CP = CounterParty.  That doesnt bring anything to the chain, other than bloat, its a layered consensus system with its own alt-coin.  If you valued the price of bitcoin, probably you'd be better pushing for sidechains than CP because its bitcoin denominated and increases demand and features for bitcoin.

Counterparty transactions are just as valid or invalid as any other transactions.  Proof of existence transactions, drug deal transactions, gambling transactions, Counterparty transactions, transactions containing a Times Newspaper headline from 2009, "genuine" online shopping transactions or "fake" transactions created to increase transaction volume and dishonestly attract Venture Capital funding for a project are all just transactions.  Once people start to evaluate the merit of the data and say they are just bloat, the validity of the system begins to break down.  This is analogous to the Net Neutrality debate.   Counterparty pay the fee just like anyone else.  The success of Counterparty will create demand for bitcoin, which is required for every single action in Counterparty to pay transaction fees for miners.  Systems like Counterparty therefore add value to the Bitcoin ecosystem and bitcoin the currency.
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January 04, 2015, 01:53:57 PM
 #19568

he points out flaws in some arguments that are commonly used to dismiss the risk of a 51% attack, e.g. that with cloud mining one could rent 51% of the power for 1 hour at much smaller cost than actually buying that much mining equipment.

Well there are three answers to that: a) cloud mining at scale on short contract is a bad idea; b) the cloud miner shouldnt rent out mining power to attack the chain any more than a country would rent out nukes to mentally unstable or psychopathic individuals; c) mining can be separated from voting, and some of the artificial centralisation reduced.

For (a), [...] the attacker could rent for the minimum period allowed by the company, mine honestly for most of that time (thus presumably recovering most or more of the rent paid),  and launch the attack during one hour.

This is why it is dangerous for the mining company: they are sitting on $100m worth of equipment, on-demand renting it is dangerous to the network and to the hope of making a profit on their $100m investment.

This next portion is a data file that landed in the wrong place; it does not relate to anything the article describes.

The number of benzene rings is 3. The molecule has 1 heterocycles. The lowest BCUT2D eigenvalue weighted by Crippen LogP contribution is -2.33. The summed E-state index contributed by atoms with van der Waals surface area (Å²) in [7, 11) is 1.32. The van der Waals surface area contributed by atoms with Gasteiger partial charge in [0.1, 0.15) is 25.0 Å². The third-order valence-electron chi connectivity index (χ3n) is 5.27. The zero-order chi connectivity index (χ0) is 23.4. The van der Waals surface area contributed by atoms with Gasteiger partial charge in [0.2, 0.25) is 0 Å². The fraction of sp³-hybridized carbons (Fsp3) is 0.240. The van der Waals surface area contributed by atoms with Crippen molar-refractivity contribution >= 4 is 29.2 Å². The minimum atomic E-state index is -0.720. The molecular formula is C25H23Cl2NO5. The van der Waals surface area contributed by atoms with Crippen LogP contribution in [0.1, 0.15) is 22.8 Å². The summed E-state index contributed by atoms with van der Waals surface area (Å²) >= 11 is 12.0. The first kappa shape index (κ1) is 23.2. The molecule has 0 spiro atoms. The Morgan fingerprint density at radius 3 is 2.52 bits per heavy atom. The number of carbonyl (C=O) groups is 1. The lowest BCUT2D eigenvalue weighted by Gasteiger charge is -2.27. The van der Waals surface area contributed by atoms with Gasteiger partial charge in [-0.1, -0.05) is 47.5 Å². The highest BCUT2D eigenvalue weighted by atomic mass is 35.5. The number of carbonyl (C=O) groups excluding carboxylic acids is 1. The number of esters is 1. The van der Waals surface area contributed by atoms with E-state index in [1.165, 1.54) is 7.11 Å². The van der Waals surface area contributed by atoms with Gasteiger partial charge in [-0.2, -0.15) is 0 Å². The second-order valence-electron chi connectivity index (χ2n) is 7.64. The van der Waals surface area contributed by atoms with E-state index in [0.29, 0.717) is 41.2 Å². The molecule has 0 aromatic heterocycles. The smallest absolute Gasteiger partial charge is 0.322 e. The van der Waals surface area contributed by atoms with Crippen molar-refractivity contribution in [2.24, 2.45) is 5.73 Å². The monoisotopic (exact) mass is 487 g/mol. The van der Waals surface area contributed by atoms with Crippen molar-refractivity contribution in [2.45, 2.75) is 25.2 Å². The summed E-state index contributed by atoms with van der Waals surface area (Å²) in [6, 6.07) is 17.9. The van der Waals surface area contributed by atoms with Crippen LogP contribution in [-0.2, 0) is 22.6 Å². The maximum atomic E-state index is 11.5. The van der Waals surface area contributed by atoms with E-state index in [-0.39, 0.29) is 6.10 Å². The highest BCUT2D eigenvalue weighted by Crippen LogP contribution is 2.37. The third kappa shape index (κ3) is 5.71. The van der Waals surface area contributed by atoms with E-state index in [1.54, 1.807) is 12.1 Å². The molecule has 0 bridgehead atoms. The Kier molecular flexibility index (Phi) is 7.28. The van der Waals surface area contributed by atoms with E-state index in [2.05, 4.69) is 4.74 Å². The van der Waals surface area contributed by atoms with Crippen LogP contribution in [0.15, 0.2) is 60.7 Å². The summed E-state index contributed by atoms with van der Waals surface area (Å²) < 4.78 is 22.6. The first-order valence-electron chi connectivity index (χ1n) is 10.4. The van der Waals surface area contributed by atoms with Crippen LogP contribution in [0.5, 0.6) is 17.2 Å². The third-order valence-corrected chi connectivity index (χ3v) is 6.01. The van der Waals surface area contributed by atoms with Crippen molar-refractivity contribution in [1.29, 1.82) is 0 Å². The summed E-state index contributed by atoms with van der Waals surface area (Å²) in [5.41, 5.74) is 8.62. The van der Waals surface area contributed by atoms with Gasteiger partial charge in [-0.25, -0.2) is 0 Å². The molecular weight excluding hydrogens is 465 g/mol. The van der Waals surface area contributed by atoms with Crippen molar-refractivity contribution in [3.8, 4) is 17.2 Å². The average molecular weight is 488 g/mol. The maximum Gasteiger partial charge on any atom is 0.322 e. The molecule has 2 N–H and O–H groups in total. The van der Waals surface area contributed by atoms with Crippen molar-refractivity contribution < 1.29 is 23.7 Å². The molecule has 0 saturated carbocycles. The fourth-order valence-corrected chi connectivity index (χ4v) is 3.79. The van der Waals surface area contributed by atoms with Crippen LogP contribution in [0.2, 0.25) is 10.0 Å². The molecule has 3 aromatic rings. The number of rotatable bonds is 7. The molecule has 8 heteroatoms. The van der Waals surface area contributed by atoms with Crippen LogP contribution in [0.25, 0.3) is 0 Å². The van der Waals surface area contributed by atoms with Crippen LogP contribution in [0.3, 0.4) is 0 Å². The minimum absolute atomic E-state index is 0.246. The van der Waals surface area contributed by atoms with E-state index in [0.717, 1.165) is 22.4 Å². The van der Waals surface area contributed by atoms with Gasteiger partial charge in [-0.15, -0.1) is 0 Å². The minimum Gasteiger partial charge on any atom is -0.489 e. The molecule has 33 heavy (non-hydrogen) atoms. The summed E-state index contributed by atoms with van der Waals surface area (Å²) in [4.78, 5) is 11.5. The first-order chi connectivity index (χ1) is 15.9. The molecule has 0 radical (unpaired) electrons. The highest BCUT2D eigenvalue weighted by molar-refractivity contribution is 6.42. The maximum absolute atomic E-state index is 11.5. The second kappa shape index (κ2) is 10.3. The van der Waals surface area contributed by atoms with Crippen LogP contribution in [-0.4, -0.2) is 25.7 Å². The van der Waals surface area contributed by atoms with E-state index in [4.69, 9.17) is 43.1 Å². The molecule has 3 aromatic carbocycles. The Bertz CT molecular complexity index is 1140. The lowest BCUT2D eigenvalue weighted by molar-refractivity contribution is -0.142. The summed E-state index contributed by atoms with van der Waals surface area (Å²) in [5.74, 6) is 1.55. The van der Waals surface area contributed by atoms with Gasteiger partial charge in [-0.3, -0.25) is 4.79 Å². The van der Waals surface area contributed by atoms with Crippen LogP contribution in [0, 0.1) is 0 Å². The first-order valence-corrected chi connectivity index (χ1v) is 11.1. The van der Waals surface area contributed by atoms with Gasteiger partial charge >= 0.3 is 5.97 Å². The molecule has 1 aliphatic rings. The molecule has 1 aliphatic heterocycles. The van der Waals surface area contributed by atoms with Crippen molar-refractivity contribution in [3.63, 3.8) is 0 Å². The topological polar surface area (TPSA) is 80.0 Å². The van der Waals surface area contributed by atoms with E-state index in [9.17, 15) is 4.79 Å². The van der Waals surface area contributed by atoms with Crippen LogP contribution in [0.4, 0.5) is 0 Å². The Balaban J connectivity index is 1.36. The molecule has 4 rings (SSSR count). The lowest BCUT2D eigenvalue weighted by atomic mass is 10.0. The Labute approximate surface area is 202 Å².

Quote
For (b), how could the cloud mining companies tell that some entity that already controls X% of the network's hashpower is now renting 51-X% from them? This entity could pretend to be N diferent clients.  And I bet that no company requires miners to undergo psychological fitness tests.  Cheesy

Again a reason they should not do it.

Whichever way you look at it renting out cloud mining is a bad idea because the reason to care about the meta-incentives (of bitcoins security, reputation, functionality etc) is lost - the $100m investment.

The solution is to sell mining contracts so that the user actually owns the equipment, and often has also prepaid for the electricity as well.  Its flash on-demand renting that is bad as then there is no investment incentive.

This is actually part of the meta-incentive: a cloud miner should be able to forsee the problems of flash renting and realise as the equipment owner his capital is at risk.

Quote
I suppose that (c) would require a substantial change in the bitcoin protocol, correct?

No its possible today.  Luke-jr is working on it.  Thats for the reverse problem that when you do buy a (long term) mining contract, you should control the vote.  Otherwise we get articificial centralisation where the location of the physical mining data center artificially controls other peoples votes.

Adam

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January 04, 2015, 02:15:23 PM
 #19569


Just for the record, I did not produce the ascribed text (though I agree with it.)  Also, kudos for taking the time to use tables to make a point more clearly.